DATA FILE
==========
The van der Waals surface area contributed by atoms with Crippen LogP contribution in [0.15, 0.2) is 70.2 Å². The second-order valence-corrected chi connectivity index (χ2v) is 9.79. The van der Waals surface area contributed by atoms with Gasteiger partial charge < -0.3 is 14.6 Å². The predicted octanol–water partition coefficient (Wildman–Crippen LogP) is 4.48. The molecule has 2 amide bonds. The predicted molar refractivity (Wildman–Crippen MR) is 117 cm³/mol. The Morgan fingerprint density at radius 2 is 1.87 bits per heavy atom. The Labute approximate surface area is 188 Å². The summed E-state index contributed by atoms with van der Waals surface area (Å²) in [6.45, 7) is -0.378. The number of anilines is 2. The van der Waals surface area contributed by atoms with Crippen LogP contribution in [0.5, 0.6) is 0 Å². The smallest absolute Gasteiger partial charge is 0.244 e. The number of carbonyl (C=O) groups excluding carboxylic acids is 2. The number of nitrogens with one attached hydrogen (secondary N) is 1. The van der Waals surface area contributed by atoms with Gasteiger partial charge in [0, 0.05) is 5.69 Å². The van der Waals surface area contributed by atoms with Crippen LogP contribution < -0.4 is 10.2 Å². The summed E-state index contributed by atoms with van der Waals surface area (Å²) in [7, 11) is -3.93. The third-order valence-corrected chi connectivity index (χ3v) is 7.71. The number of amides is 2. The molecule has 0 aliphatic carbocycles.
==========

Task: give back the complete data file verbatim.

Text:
The van der Waals surface area contributed by atoms with Crippen LogP contribution in [0.15, 0.2) is 70.2 Å². The second-order valence-corrected chi connectivity index (χ2v) is 9.79. The van der Waals surface area contributed by atoms with Gasteiger partial charge < -0.3 is 14.6 Å². The predicted octanol–water partition coefficient (Wildman–Crippen LogP) is 4.48. The molecule has 2 amide bonds. The predicted molar refractivity (Wildman–Crippen MR) is 117 cm³/mol. The Morgan fingerprint density at radius 2 is 1.87 bits per heavy atom. The Labute approximate surface area is 188 Å². The summed E-state index contributed by atoms with van der Waals surface area (Å²) in [6.45, 7) is -0.378. The number of anilines is 2. The van der Waals surface area contributed by atoms with Crippen LogP contribution in [0.5, 0.6) is 0 Å². The smallest absolute Gasteiger partial charge is 0.244 e. The number of carbonyl (C=O) groups excluding carboxylic acids is 2. The number of nitrogens with one attached hydrogen (secondary N) is 1. The van der Waals surface area contributed by atoms with Gasteiger partial charge in [0, 0.05) is 5.69 Å². The van der Waals surface area contributed by atoms with Crippen LogP contribution < -0.4 is 10.2 Å². The summed E-state index contributed by atoms with van der Waals surface area (Å²) in [7, 11) is -3.93. The third-order valence-corrected chi connectivity index (χ3v) is 7.71. The number of amides is 2. The molecule has 0 aliphatic carbocycles.